At a time when the Russia-Ukraine war has occupied the world’s attention, a missile was mysteriously fired elsewhere.
In the evening of Wednesday last week, a missile got accidentally fired during a “routine” inspection of weapon systems at a military base at Haryana. The missile crossed over to Pakistan and crashed at Mian Channu at the Punjab province of Pakistan.
The missile in question was apparently a BrahMos that was fired by the Indian Air Force (IAF) during an inspection. India has not officially confirmed either. BrahMos supersonic cruise missiles are considered among the modern strategic assets in the Indian military’s arsenal.
On Thursday late evening, Pakistan’s military publicity wing Inter-Services Public Relations (ISPR) broke the news to the world with a press conference.
India then issued a short statement expressing regret on the incident. India officially said that during a routine maintenance, a technical malfunction led to the accidental firing of a missile and the Government of India, taking a serious view of it, has ordered a high-level Court of Inquiry.
Pakistan subsequently demanded a joint probe into the incident and sought to know why India failed to inform it immediately about the accidental launch of the missile and if it was indeed handled by its armed forces or some rogue elements.
On Tuesday, defence minister Rajnath Singh told Parliament about the inadvertent release of a missile around 7pm during a routine inspection on March 9.
More notably, he said a review of the standard operating procedures for operations, maintenance and inspections is being conducted after the incident. He added that India attaches highest priority to safety and security of its weapon systems and any shortcoming, if found, would be immediately rectified.
India’s statement does not set the record straight. The inquiry report, if made public, may throw some light on whether it is purely a system or a human error or a combination of both, given the sheer number of checks and procedures involved in the launch or testing of a missile system, more so for a sophisticated missile system such as the BrahMos.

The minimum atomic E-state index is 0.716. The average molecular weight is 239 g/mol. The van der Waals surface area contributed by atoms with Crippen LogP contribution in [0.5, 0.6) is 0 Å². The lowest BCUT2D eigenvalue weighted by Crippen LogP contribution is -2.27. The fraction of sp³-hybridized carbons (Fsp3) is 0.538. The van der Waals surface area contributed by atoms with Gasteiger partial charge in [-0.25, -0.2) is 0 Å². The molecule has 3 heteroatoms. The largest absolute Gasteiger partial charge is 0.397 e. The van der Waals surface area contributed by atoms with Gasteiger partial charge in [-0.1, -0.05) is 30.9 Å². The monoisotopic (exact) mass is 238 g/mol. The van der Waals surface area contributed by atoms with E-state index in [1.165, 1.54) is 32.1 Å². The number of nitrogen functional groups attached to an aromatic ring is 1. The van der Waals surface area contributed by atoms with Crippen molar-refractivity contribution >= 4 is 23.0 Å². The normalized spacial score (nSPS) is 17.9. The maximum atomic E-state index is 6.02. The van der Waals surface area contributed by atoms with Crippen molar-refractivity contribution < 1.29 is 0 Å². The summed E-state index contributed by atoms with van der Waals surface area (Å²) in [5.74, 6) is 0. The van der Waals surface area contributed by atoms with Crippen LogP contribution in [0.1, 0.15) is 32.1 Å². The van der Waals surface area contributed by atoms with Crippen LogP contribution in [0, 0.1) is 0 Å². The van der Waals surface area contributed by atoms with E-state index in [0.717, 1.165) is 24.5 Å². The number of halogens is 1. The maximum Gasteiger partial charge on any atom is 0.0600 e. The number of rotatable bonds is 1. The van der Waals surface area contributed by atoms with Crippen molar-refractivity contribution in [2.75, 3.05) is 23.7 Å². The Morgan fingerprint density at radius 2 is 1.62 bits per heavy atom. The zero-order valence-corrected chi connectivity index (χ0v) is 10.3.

OF BRAHMOS AND CRUISE MISSILES
Developed by BrahMos Aerospace —a joint venture between India’s Defence Research and Development Organisation and Russia’s NPO Mashinostroyenia — Brahmos is a supersonic cruise missile which can be launched from land, aircraft, surface ships or submarines.
While the BrahMos with the Army, Navy and the IAF differ in certain specifications, a cruise missile largely has a pre-set target to which it navigates with the help of an inertial or satellite GPS guidance system.
They are mated with warheads when fired to destroy specific targets, can strike with high precision and are difficult to detect by anti-missile systems.
HOW ARE MISSILES FIRED?
In the latest incident, a missile accidentally got fired during a military inspection.
It is understood that when a supersonic missile such as BrahMos is launched from the ground, multiple people have control over the process. The coordinates of the target to be hit are pre-fed and a notice to airmen or NOTAM is issued, notifying the area of such a test.
Even then, the warhead is never mated with a missile and in most cases, the holding missile unit does not keep a warhead ready for firing.
Defence officials in the know explained that even before a missile is launched, it takes a few minutes for a variety of system tests during the pre-ignition stage to take place and at this point too, the launch can be aborted.
Once launched, a missile meant for training purposes can be controlled for a certain distance, beyond which it is automated.
While during technical simulation tests, it is unlikely for a base to carry out an actual firing of a missile, it can be done if the military is carrying out an operational functionality test.
The inquiry ordered may throw light on the reasons for the accidental launch of the missile and what exactly went wrong in deviation from the SOPs. It may also answer if the mechanisms to stop it immediately after its launch were applied, if they worked, and if there was anything which could have been done differently to prevent an accident like this.
With a Bloomberg report stating that Pakistan, too, was preparing for a retaliatory attack, the answers are critical not just because the accident involves two nuclear armed countries that are not friends, but also to clear the air on the missile system considered one of the best in any military’s inventory.
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